It always struck me as a simple deal: there are benefits to openly participating in the security research community - peer recognition and job opportunities. There is also a cost of doing it as a hobby - loss of potential income in other pursuits. After having made a name for themselves, some people decide that the benefits no longer offset the costs - and stop spending their time on non-commercial projects. Easy, right?
Well, this is not what's on the minds of several of my respected peers. Somewhere in 2009, Alex Sotirov, Charlie Miller, and Dino Dai Zovi announced that there will be no more free bugs; in Charlie's own words:
"As long as folks continue to give bugs to companies for free, the companies will never appreciate (or reward) the effort. So I encourage you all to stop the insanity and stop giving away your hard work."
The three researchers did not feel adequately compensated for their (unsolicited) research, and opted not to disclose this information to vendors or the public - but continued the work in private, and sometimes boasted about the inherently unverifiable, secret finds.
Is this a good strategy? I think it is important to realize that most vendors, being driven by commercial incentives, spend exactly as much on security engineering as they think is appropriate - and this is influenced chiefly by external factors: PR issues, contractual obligations, regulatory risks. Full disclosure puts many of the poor performers under intense public scrutiny, and may force them to try harder and hire security talent (that's you!).
Exactly because of this unwanted pressure, they probably do not inherently benefit from the unsolicited services, and will not work with you to nourish them: if you "threaten" them by promising to essentially stop being a PR problem (unless compensated) - well, don’t be surprised if they do not call back soon with a job offer.
Having said that, there is an interesting way one could make this work: the "pay us or else..." approach - where the "else" part may be implied to mean:
Selling the information to unnamed third parties, to use it as they see fit (with potential consequences to the vendor's customers),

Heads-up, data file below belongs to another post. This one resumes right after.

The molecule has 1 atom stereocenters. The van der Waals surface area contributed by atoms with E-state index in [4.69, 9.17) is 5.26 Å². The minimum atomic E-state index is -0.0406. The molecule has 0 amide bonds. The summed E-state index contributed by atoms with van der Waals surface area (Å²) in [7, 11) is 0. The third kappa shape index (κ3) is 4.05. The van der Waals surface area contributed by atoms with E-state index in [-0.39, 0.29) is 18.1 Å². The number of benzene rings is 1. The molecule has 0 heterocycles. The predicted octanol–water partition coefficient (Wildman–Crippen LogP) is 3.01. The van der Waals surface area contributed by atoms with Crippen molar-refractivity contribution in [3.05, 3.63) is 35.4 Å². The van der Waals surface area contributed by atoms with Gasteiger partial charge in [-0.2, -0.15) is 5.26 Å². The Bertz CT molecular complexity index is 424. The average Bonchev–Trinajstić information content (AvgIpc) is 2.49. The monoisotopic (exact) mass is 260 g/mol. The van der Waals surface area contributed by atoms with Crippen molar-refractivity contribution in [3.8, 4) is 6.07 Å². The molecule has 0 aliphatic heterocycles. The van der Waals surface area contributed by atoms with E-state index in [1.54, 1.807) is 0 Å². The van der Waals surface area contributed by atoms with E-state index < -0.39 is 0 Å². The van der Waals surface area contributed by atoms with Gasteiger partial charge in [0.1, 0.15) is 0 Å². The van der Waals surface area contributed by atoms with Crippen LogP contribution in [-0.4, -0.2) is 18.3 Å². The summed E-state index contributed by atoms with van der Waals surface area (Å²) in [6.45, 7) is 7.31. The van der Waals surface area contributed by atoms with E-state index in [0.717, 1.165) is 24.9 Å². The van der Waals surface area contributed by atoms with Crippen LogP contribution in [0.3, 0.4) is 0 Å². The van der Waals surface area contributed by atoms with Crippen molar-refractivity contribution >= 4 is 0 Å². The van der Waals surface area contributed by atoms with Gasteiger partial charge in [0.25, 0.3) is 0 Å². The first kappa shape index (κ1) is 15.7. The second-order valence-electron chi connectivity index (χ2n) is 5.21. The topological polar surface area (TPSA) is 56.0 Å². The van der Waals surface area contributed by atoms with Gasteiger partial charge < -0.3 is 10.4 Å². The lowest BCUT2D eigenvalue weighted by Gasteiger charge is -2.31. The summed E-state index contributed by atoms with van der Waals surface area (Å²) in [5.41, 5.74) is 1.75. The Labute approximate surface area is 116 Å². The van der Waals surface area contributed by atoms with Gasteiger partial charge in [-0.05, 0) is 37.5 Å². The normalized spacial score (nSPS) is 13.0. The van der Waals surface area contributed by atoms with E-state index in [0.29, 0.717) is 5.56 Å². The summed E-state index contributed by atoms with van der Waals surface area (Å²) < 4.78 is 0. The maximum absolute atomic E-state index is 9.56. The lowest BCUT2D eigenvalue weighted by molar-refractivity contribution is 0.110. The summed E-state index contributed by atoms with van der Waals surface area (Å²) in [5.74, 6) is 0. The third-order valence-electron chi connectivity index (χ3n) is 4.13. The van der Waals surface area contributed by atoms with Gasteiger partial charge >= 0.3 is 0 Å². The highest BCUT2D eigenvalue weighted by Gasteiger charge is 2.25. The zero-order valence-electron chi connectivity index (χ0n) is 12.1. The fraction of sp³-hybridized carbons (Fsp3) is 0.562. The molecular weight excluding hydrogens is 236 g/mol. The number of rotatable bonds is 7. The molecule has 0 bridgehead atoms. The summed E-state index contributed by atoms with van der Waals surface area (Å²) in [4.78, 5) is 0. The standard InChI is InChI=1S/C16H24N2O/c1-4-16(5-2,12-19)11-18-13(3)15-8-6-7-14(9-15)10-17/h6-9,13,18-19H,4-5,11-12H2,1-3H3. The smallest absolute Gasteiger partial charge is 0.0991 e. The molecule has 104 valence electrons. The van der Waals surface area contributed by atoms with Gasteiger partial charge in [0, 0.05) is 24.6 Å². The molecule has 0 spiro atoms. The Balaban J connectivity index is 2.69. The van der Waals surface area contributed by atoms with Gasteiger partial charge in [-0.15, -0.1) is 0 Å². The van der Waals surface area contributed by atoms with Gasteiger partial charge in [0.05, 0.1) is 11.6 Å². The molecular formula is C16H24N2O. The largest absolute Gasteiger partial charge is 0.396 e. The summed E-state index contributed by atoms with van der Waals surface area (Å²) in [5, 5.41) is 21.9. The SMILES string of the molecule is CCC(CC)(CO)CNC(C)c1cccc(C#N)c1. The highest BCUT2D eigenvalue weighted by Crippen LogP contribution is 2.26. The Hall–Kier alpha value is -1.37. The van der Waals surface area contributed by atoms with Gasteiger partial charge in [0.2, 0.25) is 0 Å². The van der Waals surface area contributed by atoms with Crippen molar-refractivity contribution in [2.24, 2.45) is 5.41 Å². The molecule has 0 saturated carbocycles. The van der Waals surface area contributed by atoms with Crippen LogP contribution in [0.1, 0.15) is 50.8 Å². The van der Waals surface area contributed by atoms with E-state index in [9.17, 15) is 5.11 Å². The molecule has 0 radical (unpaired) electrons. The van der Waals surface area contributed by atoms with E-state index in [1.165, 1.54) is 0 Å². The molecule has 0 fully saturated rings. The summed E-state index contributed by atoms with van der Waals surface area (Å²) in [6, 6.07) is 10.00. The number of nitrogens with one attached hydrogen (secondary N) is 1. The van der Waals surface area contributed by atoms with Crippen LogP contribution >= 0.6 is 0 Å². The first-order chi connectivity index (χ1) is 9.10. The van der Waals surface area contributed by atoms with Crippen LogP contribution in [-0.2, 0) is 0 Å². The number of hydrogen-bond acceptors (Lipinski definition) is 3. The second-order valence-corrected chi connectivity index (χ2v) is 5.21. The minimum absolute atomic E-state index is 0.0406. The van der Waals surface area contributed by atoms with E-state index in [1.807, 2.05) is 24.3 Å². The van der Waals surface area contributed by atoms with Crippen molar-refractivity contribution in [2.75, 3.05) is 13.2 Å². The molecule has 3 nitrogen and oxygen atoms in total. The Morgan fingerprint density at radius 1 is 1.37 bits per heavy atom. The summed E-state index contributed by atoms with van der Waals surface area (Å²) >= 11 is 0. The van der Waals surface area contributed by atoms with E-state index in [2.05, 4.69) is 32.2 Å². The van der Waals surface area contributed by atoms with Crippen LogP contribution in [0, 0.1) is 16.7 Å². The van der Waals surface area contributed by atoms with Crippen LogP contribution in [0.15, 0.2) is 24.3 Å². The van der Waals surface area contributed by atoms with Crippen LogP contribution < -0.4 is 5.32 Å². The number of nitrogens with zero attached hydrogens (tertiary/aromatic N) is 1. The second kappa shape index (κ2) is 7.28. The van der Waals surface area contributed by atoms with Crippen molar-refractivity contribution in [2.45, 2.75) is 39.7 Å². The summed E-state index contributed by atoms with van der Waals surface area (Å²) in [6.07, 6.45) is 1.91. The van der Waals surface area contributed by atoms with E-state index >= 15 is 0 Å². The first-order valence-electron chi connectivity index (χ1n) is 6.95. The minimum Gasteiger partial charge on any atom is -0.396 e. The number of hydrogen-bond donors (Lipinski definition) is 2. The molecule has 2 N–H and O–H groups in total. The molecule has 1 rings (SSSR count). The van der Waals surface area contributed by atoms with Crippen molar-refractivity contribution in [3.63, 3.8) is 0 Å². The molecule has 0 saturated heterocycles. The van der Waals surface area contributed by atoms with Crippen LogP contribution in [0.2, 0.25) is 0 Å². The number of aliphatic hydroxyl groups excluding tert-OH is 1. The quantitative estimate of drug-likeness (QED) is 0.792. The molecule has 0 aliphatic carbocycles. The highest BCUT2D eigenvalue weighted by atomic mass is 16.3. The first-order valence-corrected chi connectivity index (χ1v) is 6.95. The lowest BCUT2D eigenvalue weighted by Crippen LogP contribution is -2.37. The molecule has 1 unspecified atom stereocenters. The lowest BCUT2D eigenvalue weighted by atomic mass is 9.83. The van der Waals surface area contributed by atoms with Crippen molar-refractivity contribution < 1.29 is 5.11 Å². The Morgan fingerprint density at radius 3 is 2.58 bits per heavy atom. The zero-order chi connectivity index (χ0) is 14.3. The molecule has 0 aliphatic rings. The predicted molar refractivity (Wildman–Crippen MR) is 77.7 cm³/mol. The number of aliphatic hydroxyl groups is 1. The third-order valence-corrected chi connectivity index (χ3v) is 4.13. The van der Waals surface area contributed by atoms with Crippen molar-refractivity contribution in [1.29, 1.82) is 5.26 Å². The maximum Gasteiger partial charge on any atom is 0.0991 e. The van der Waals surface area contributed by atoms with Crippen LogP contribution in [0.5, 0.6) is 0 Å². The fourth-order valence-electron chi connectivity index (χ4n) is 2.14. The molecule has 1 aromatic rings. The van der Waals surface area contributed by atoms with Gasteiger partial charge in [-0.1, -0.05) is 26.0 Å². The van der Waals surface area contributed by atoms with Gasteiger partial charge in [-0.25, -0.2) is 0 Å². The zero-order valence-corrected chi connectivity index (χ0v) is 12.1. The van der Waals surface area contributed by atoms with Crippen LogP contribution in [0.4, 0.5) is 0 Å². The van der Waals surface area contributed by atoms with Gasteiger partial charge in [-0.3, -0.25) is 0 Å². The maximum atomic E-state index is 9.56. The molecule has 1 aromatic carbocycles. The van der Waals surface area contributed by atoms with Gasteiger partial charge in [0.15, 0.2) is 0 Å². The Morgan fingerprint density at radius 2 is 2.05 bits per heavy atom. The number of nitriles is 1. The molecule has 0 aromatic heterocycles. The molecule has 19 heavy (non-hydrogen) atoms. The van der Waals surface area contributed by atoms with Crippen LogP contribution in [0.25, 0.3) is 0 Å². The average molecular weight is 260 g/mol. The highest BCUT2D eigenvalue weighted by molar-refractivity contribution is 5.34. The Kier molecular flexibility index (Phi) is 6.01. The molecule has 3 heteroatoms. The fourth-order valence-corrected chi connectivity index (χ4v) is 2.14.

Shaming the vendor in public to suggest negligence ("company X obviously values customer safety well below our $10,000 asking price"),
Simply tellling the world without giving the vendor a chance to respond.
There's only one problem: I think these tricks are extremely sleazy. There are good and rather uncontroversial reasons why disclosing true information about an individual is often legal, but engaging in blackmail never is; the parallels here are really easy to draw.
This is why I am disappointed by the news of VUPEN apparently adopting this very strategy (full article); and equally disappointed by how few people called it out:
"French security services provider VUPEN claims to have discovered two critical security vulnerabilities in the recently released Office 2010 – but has passed information on the vulnerabilities and advice on mitigation to its own customers only. For now, the company does not intend to fill Microsoft in on the details, as they consider the quid pro quo – a mention in the credits in the security bulletin – inadequate.
'Why should security services providers give away for free information aimed at making paid-for software more secure?' asked [VUPEN CEO] Bekrar."
Here's the thing: security researchers don't have to give any information away for free; but if you need to resort to arm-twisting tactics to sell a service, you have some serious soul searching to do.